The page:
Sing 2 appears in an aspect ratio of approximately 1.85:1 on this Blu-ray Disc. As I expected, the transfer looked terrific.
Sharpness was fine across the board. Virtually no softness appeared, as the movie delivered satisfying definition.
No signs of jagged edges or moiré effects occurred, and edge haloes were absent. Of course, print flaws never manifested themselves.
Sing 2 came with a palette that mildly emphasized teal, with a general pastel sense as well. The colors showed a good sense of vividness and worked well.
Blacks were dark and deep, while low-light shots offered nice clarity and smoothness. This became an appealing visual presentation.
With Sing 2, we get a Dolby Atmos soundtrack. Downconverted to Dolby TrueHD 7.1, this mix offered a lively soundscape, especially during the action sequences. Those fleshed out the spectrum in an involving way and gave us nice chances for movement.
This allowed the surrounds to play an active role. The track worked well enough in the early stages but it picked up more as it went, especially as the film neared its climax. The various channels got a good workout in this engrossing soundscape.
Audio quality seemed pleasing. Speech always sounded distinctive and concise, while music was peppy and rich.
Effects offered solid reproduction, with clean highs and deep lows. I liked this mix and thought it gave the movie life.
As we shift to extras, we find two mini-movies: For Gunter’s Eyes Only (3:44) and Animal Attraction (4:12).
In the former, a hypnotist makes Gunter believe he’s a secret agent, while in the latter, Darius acts in a TV commercial. Both offer moderate amusement.
A collection of Outtakes spans two minutes, seven seconds. It shows the actors in the recording studio, as they goof and emote. Though blooper reels don’t work for me, I like this one’s glimpse of the performers at work.
Meet the Animators goes for four minutes, 34 seconds and involves writer/director/actor Garth Jennings, animators Coline Veith, Charlotte Kristof, Basile Heiderscheid, Rudi Lolal, Nastassia Le May, and Annike Pienaar, animation directors Pierre Leduc, Patrick Delage and Pierre-Francois Duhamel, supervising animator Quentin Piq, and actors Nick Kroll and Matthew McConaughey.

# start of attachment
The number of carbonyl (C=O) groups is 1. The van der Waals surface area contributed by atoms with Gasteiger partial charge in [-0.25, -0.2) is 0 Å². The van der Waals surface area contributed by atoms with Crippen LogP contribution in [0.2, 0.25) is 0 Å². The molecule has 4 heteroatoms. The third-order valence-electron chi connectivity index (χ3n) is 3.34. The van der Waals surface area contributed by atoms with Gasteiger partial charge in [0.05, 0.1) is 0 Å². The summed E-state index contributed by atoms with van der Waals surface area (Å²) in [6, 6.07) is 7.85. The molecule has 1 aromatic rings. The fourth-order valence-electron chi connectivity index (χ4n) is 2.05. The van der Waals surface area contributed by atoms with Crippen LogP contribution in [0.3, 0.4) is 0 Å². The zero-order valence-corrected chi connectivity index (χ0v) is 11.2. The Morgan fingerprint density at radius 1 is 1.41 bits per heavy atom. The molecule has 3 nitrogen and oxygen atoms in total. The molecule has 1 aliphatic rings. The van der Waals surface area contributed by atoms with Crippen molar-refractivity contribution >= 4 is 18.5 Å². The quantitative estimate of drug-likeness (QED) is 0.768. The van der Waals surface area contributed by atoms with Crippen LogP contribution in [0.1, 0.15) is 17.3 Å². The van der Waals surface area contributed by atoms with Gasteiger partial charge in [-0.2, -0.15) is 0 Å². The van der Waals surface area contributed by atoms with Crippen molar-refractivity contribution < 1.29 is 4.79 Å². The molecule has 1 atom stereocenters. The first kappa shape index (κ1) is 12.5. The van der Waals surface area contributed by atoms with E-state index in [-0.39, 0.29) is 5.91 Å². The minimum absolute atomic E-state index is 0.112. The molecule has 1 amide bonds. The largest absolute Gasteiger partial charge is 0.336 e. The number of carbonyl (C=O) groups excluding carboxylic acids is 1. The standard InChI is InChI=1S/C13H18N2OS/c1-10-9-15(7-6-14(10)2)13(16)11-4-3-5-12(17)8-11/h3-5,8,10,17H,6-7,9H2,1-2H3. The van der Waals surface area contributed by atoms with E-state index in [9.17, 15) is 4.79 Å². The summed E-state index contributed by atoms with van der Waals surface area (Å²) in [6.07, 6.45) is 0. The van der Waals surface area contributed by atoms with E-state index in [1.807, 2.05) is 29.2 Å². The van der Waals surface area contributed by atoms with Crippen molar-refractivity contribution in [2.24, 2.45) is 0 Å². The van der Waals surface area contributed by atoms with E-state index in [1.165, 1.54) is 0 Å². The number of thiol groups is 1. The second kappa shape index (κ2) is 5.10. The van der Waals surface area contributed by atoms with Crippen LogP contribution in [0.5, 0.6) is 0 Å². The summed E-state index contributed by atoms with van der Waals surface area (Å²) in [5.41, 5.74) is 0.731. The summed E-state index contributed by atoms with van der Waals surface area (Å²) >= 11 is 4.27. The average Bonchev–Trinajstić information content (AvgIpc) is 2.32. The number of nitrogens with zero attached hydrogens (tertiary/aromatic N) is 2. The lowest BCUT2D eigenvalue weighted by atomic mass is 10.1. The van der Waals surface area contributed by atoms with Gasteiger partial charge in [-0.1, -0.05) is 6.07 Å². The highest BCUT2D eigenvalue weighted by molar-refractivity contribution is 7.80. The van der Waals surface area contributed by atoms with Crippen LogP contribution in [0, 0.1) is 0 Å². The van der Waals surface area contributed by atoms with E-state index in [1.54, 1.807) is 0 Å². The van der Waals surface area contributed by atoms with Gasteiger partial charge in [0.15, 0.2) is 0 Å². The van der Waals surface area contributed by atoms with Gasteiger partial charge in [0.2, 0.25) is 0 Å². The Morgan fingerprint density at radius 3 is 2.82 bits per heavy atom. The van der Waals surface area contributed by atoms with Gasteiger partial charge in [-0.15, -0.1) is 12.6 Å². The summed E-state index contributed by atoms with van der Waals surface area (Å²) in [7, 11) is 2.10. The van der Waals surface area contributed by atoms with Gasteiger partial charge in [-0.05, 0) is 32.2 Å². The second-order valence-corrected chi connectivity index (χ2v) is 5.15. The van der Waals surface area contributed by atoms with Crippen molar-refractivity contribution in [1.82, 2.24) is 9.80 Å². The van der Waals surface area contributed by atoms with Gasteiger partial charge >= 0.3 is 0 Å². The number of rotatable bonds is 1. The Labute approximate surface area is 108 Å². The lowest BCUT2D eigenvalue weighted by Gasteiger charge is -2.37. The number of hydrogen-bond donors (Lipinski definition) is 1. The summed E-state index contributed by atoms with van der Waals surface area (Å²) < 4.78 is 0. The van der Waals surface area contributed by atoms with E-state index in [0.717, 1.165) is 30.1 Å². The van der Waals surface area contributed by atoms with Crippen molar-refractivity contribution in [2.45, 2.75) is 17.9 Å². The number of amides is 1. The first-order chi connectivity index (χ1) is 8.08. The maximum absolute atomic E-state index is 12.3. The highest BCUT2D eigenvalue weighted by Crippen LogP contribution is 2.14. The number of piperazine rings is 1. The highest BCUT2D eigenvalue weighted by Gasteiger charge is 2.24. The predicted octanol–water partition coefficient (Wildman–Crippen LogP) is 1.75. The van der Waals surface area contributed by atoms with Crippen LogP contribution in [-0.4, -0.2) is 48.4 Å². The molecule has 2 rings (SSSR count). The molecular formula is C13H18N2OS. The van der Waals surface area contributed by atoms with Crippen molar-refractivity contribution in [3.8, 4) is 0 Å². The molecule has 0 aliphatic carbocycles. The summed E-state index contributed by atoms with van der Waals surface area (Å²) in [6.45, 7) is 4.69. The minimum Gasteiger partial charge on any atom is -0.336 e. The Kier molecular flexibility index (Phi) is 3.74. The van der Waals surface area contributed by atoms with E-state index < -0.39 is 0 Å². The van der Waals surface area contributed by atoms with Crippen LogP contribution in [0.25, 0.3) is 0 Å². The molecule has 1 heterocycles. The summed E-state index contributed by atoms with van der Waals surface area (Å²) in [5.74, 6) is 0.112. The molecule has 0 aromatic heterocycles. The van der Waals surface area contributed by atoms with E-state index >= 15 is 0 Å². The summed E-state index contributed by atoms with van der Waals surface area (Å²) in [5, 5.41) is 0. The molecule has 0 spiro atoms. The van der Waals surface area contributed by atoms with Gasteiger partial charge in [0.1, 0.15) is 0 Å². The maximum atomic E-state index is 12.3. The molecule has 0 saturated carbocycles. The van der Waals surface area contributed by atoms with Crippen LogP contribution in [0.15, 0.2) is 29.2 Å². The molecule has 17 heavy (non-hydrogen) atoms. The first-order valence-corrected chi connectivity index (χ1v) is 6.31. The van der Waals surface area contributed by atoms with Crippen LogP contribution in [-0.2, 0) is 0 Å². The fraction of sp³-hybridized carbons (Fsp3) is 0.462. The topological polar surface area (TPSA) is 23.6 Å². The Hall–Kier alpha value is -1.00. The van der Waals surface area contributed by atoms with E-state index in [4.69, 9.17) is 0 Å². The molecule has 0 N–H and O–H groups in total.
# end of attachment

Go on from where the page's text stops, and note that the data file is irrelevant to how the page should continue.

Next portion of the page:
As expected, we get some basics about the animation processes. Nothing substantial emerges but we find a few good notes.
Next come six Super Sing-Alongs. These present movie segments accompanied by on-screen lyrics. They do nothing for me, but someone must like these since Blu-rays and DVDs continue to include them.
Six segments appear under How to Dance & More. “How to Dance” lasts four minutes, 48 seconds and features lead choreographer Sherrie Silver as she demonstrates some of the film’s moves. Like the Sing-Alongs, this does nothing for me, but kids might dig it.
The subsequent five featurettes break into these areas “Stage Design 101” (1:37), “Make-Up” (4:53), “Mics” (1:40), “Costumes” (2:20) and “Props” (2:32).
Across these, we get tutorials on how to complete the described activities to put on shows at home. Expect more kid-oriented instructions.
The Voices of Sing 2 splits into subdomains that feature Matthew McConaughey (2:01), Reese Witherspoon (1:43), Taron Egerton (2:09), Tori Kelly (1:42), Nick Kroll (2:05) and Garth Jennings (1:46). They offer some character and performance basics but the clips exist for promotional reasons.
Seven more pieces appear under From the Drawing Room. “Talent Talk With Tori Kelly” lasts eight minutes, 29 seconds and provides a chat between Jennings and Kelly.
They discuss Kelly’s leap from singer to actor. Some insights arise but don’t expect much.
“Choreography” fills six minutes, 55 seconds and includes notes from Jennings and Silver as they discuss the movie’s various dance sequences. They provide a decent view of the topic.
Up next, “Friends and Family” goes for two minutes, eight seconds and features Jennings as he points out those who play some of the small roles. This becomes a fun look at semi-Easter eggs.
“Costumes by Rodarte” occupies three minutes, 24 seconds and delivers statements from Jennings and costume designers Kate Mulleavy and Laura Mulleavy. They provide some useful notes about the movie’s clothing choices.
Two “Anatomy of a Scene” clips follow for “The Bus Sequence” (1:46) and “The Bicycle” (1:40). These involve Jennings and show how various components connect for the end result. These offer brief but enjoyable overviews.
“From Scratch to Voice” goes for 10 minutes, 41 seconds and offers comments from Jennings. He covers how the rough performances lead to final acting. Expect a pretty good look at the subject matter.
Finally, “Singing” runs two minutes, two seconds and brings in remarks from Jennings, Kelly, and Egerton. This offers a short and superficial view of the musical performances.
How to Draw concludes the disc with tutorials for “Buster Moon” (2:29), “Ash” (2:21), “Johnny” (2:40), “Miss Crawly” (2:40) and “Clay Calloway” (3:00).
Co-director Christophe Loudelet leads us through these lessons. They become moderately informative.
A sequel that works better than the original film, Sing 2 manages to deliver a reasonably lively animated tale. Nothing here dazzles, but we get enough comedy and adventure to make the end result likable. The Blu-ray boasts excellent visuals as well as very good audio and a long roster of somewhat superficial bonus materials. While not a classic, Sing 2 largely entertains.